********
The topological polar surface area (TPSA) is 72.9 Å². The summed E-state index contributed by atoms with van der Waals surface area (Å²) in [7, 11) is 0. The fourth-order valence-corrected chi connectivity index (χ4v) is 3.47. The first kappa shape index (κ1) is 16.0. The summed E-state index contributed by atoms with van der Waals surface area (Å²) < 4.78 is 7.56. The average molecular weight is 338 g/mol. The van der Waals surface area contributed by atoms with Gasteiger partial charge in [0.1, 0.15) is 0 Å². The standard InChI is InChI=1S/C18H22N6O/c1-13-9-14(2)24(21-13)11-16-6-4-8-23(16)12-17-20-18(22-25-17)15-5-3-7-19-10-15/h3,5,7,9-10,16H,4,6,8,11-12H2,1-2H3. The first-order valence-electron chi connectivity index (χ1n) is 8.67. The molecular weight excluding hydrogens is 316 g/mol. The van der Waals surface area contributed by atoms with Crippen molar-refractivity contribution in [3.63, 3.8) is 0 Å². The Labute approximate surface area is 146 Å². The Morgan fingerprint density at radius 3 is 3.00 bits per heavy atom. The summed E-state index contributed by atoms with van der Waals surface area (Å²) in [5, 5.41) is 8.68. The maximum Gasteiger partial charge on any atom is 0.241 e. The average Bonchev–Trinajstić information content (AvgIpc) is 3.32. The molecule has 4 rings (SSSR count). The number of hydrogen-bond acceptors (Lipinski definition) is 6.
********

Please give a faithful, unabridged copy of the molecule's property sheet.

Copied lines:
The topological polar surface area (TPSA) is 72.9 Å². The summed E-state index contributed by atoms with van der Waals surface area (Å²) in [7, 11) is 0. The fourth-order valence-corrected chi connectivity index (χ4v) is 3.47. The first kappa shape index (κ1) is 16.0. The summed E-state index contributed by atoms with van der Waals surface area (Å²) < 4.78 is 7.56. The average molecular weight is 338 g/mol. The van der Waals surface area contributed by atoms with Gasteiger partial charge in [0.1, 0.15) is 0 Å². The standard InChI is InChI=1S/C18H22N6O/c1-13-9-14(2)24(21-13)11-16-6-4-8-23(16)12-17-20-18(22-25-17)15-5-3-7-19-10-15/h3,5,7,9-10,16H,4,6,8,11-12H2,1-2H3. The first-order valence-electron chi connectivity index (χ1n) is 8.67. The molecular weight excluding hydrogens is 316 g/mol. The van der Waals surface area contributed by atoms with Crippen molar-refractivity contribution in [3.63, 3.8) is 0 Å². The Labute approximate surface area is 146 Å². The Morgan fingerprint density at radius 3 is 3.00 bits per heavy atom. The summed E-state index contributed by atoms with van der Waals surface area (Å²) in [5, 5.41) is 8.68. The maximum Gasteiger partial charge on any atom is 0.241 e. The average Bonchev–Trinajstić information content (AvgIpc) is 3.32. The molecule has 4 rings (SSSR count). The number of hydrogen-bond acceptors (Lipinski definition) is 6.